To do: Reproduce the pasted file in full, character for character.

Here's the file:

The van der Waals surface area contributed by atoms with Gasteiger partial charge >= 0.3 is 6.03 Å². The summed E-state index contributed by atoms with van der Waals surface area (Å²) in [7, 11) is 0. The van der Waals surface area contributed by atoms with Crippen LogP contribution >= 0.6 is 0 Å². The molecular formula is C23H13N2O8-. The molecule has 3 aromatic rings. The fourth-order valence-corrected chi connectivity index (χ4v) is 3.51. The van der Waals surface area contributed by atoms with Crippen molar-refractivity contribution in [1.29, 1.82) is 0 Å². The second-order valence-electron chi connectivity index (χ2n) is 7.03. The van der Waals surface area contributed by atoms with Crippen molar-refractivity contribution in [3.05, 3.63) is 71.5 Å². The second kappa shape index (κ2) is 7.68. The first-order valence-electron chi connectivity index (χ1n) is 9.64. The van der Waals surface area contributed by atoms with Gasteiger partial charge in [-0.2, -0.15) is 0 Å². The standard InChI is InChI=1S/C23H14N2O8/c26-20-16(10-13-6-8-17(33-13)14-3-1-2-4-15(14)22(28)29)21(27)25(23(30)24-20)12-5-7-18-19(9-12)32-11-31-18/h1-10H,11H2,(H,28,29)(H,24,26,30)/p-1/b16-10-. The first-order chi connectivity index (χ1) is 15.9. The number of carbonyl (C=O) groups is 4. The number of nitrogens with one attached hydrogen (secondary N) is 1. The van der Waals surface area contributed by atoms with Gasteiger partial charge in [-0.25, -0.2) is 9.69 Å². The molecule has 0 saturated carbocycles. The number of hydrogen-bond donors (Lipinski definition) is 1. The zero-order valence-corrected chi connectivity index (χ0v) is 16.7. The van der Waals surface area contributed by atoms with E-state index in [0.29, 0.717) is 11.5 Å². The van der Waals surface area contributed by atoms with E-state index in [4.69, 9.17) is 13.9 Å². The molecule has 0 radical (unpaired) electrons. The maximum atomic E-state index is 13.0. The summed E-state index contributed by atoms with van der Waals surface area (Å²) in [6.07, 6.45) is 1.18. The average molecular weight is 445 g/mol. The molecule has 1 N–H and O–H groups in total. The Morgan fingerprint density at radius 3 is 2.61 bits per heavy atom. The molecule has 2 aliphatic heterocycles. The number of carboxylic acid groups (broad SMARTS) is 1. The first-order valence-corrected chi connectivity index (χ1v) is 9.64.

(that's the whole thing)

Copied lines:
The van der Waals surface area contributed by atoms with Gasteiger partial charge >= 0.3 is 6.03 Å². The summed E-state index contributed by atoms with van der Waals surface area (Å²) in [7, 11) is 0. The van der Waals surface area contributed by atoms with Crippen LogP contribution >= 0.6 is 0 Å². The molecular formula is C23H13N2O8-. The molecule has 3 aromatic rings. The fourth-order valence-corrected chi connectivity index (χ4v) is 3.51. The van der Waals surface area contributed by atoms with Crippen molar-refractivity contribution in [1.29, 1.82) is 0 Å². The second-order valence-electron chi connectivity index (χ2n) is 7.03. The van der Waals surface area contributed by atoms with Crippen molar-refractivity contribution in [3.05, 3.63) is 71.5 Å². The second kappa shape index (κ2) is 7.68. The first-order valence-electron chi connectivity index (χ1n) is 9.64. The van der Waals surface area contributed by atoms with Gasteiger partial charge in [-0.2, -0.15) is 0 Å². The standard InChI is InChI=1S/C23H14N2O8/c26-20-16(10-13-6-8-17(33-13)14-3-1-2-4-15(14)22(28)29)21(27)25(23(30)24-20)12-5-7-18-19(9-12)32-11-31-18/h1-10H,11H2,(H,28,29)(H,24,26,30)/p-1/b16-10-. The first-order chi connectivity index (χ1) is 15.9. The number of carbonyl (C=O) groups is 4. The number of nitrogens with one attached hydrogen (secondary N) is 1. The van der Waals surface area contributed by atoms with Gasteiger partial charge in [-0.25, -0.2) is 9.69 Å². The molecule has 0 saturated carbocycles. The number of hydrogen-bond donors (Lipinski definition) is 1. The zero-order valence-corrected chi connectivity index (χ0v) is 16.7. The van der Waals surface area contributed by atoms with E-state index in [0.29, 0.717) is 11.5 Å². The van der Waals surface area contributed by atoms with E-state index in [4.69, 9.17) is 13.9 Å². The molecule has 0 radical (unpaired) electrons. The maximum atomic E-state index is 13.0. The summed E-state index contributed by atoms with van der Waals surface area (Å²) in [6.07, 6.45) is 1.18. The average molecular weight is 445 g/mol. The molecule has 1 N–H and O–H groups in total. The Morgan fingerprint density at radius 3 is 2.61 bits per heavy atom. The molecule has 2 aliphatic heterocycles. The number of carboxylic acid groups (broad SMARTS) is 1. The first-order valence-corrected chi connectivity index (χ1v) is 9.64.